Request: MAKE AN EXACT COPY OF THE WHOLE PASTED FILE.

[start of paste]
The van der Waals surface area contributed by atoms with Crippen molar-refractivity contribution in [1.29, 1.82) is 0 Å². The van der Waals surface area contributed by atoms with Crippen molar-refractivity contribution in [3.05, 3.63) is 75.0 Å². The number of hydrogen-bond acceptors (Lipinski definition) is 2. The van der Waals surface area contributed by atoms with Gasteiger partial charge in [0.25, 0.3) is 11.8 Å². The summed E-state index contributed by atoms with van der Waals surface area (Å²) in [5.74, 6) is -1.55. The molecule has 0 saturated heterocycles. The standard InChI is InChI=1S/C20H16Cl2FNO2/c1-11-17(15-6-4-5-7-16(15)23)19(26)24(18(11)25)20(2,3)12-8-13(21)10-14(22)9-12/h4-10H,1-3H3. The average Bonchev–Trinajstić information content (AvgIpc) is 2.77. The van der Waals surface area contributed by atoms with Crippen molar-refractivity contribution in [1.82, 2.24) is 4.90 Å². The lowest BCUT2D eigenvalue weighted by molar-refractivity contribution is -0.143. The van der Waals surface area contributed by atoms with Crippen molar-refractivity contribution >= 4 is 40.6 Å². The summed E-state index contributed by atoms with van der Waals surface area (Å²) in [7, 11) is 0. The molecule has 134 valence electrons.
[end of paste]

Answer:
The van der Waals surface area contributed by atoms with Crippen molar-refractivity contribution in [1.29, 1.82) is 0 Å². The van der Waals surface area contributed by atoms with Crippen molar-refractivity contribution in [3.05, 3.63) is 75.0 Å². The number of hydrogen-bond acceptors (Lipinski definition) is 2. The van der Waals surface area contributed by atoms with Gasteiger partial charge in [0.25, 0.3) is 11.8 Å². The summed E-state index contributed by atoms with van der Waals surface area (Å²) in [5.74, 6) is -1.55. The molecule has 0 saturated heterocycles. The standard InChI is InChI=1S/C20H16Cl2FNO2/c1-11-17(15-6-4-5-7-16(15)23)19(26)24(18(11)25)20(2,3)12-8-13(21)10-14(22)9-12/h4-10H,1-3H3. The average Bonchev–Trinajstić information content (AvgIpc) is 2.77. The van der Waals surface area contributed by atoms with Crippen molar-refractivity contribution in [1.82, 2.24) is 4.90 Å². The lowest BCUT2D eigenvalue weighted by molar-refractivity contribution is -0.143. The van der Waals surface area contributed by atoms with Crippen molar-refractivity contribution >= 4 is 40.6 Å². The summed E-state index contributed by atoms with van der Waals surface area (Å²) in [7, 11) is 0. The molecule has 134 valence electrons.